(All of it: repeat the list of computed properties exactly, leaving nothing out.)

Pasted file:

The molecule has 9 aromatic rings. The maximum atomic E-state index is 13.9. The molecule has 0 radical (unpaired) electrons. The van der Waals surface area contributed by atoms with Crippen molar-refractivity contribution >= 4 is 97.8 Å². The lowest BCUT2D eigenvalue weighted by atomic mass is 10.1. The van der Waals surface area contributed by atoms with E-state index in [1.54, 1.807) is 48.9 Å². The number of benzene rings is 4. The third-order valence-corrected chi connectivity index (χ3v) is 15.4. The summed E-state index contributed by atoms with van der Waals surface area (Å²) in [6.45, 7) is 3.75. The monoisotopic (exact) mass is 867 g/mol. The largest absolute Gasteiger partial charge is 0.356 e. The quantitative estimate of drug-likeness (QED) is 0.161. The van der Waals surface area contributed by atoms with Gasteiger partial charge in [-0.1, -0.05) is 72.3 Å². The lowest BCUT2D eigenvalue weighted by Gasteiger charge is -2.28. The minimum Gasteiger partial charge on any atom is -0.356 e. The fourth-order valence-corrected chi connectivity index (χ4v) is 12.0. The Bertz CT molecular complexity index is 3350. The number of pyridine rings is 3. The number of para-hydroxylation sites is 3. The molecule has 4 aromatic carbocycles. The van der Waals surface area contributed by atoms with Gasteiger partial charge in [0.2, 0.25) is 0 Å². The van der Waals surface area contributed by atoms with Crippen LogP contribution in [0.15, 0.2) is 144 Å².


The molecule has 9 aromatic rings. The maximum atomic E-state index is 13.9. The molecule has 0 radical (unpaired) electrons. The van der Waals surface area contributed by atoms with Crippen molar-refractivity contribution >= 4 is 97.8 Å². The lowest BCUT2D eigenvalue weighted by atomic mass is 10.1. The van der Waals surface area contributed by atoms with E-state index in [1.54, 1.807) is 48.9 Å². The number of benzene rings is 4. The third-order valence-corrected chi connectivity index (χ3v) is 15.4. The summed E-state index contributed by atoms with van der Waals surface area (Å²) in [6.45, 7) is 3.75. The monoisotopic (exact) mass is 867 g/mol. The largest absolute Gasteiger partial charge is 0.356 e. The quantitative estimate of drug-likeness (QED) is 0.161. The van der Waals surface area contributed by atoms with Gasteiger partial charge in [-0.1, -0.05) is 72.3 Å². The lowest BCUT2D eigenvalue weighted by Gasteiger charge is -2.28. The minimum Gasteiger partial charge on any atom is -0.356 e. The fourth-order valence-corrected chi connectivity index (χ4v) is 12.0. The Bertz CT molecular complexity index is 3350. The number of pyridine rings is 3. The number of para-hydroxylation sites is 3. The molecule has 4 aromatic carbocycles. The van der Waals surface area contributed by atoms with Gasteiger partial charge in [0.2, 0.25) is 0 Å². The van der Waals surface area contributed by atoms with Crippen LogP contribution in [0.15, 0.2) is 144 Å².